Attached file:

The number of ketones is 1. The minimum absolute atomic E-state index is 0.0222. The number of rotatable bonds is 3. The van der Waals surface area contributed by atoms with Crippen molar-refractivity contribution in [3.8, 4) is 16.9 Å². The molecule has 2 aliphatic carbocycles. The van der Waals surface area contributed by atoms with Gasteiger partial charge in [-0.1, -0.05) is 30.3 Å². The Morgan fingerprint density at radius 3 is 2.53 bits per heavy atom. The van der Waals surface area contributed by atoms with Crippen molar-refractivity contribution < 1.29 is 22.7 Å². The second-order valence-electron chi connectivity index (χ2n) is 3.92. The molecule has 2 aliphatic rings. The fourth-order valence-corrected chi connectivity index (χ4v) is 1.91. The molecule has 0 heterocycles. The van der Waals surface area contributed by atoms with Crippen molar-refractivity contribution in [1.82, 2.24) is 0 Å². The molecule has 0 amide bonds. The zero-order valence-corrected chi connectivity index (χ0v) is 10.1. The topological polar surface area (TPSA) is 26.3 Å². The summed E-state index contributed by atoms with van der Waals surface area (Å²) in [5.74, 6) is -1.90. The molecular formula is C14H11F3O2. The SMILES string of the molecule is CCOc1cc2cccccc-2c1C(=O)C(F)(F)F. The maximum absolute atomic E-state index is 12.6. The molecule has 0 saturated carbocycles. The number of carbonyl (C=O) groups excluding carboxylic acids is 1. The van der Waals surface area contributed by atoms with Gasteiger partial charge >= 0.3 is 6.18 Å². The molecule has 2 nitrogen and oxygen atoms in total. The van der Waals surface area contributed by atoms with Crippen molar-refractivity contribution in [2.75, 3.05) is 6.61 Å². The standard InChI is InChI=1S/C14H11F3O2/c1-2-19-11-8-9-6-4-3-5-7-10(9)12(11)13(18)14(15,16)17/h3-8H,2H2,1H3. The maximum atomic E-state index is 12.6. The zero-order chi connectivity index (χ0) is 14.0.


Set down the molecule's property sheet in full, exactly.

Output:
The number of ketones is 1. The minimum absolute atomic E-state index is 0.0222. The number of rotatable bonds is 3. The van der Waals surface area contributed by atoms with Crippen molar-refractivity contribution in [3.8, 4) is 16.9 Å². The molecule has 2 aliphatic carbocycles. The van der Waals surface area contributed by atoms with Gasteiger partial charge in [-0.1, -0.05) is 30.3 Å². The Morgan fingerprint density at radius 3 is 2.53 bits per heavy atom. The van der Waals surface area contributed by atoms with Crippen molar-refractivity contribution < 1.29 is 22.7 Å². The second-order valence-electron chi connectivity index (χ2n) is 3.92. The molecule has 2 aliphatic rings. The fourth-order valence-corrected chi connectivity index (χ4v) is 1.91. The molecule has 0 heterocycles. The van der Waals surface area contributed by atoms with Crippen molar-refractivity contribution in [1.82, 2.24) is 0 Å². The molecule has 0 amide bonds. The zero-order valence-corrected chi connectivity index (χ0v) is 10.1. The topological polar surface area (TPSA) is 26.3 Å². The summed E-state index contributed by atoms with van der Waals surface area (Å²) in [5.74, 6) is -1.90. The molecular formula is C14H11F3O2. The SMILES string of the molecule is CCOc1cc2cccccc-2c1C(=O)C(F)(F)F. The maximum absolute atomic E-state index is 12.6. The molecule has 0 saturated carbocycles. The number of carbonyl (C=O) groups excluding carboxylic acids is 1. The van der Waals surface area contributed by atoms with Gasteiger partial charge >= 0.3 is 6.18 Å². The molecule has 2 nitrogen and oxygen atoms in total. The van der Waals surface area contributed by atoms with Crippen molar-refractivity contribution in [2.75, 3.05) is 6.61 Å². The standard InChI is InChI=1S/C14H11F3O2/c1-2-19-11-8-9-6-4-3-5-7-10(9)12(11)13(18)14(15,16)17/h3-8H,2H2,1H3. The maximum atomic E-state index is 12.6. The zero-order chi connectivity index (χ0) is 14.0.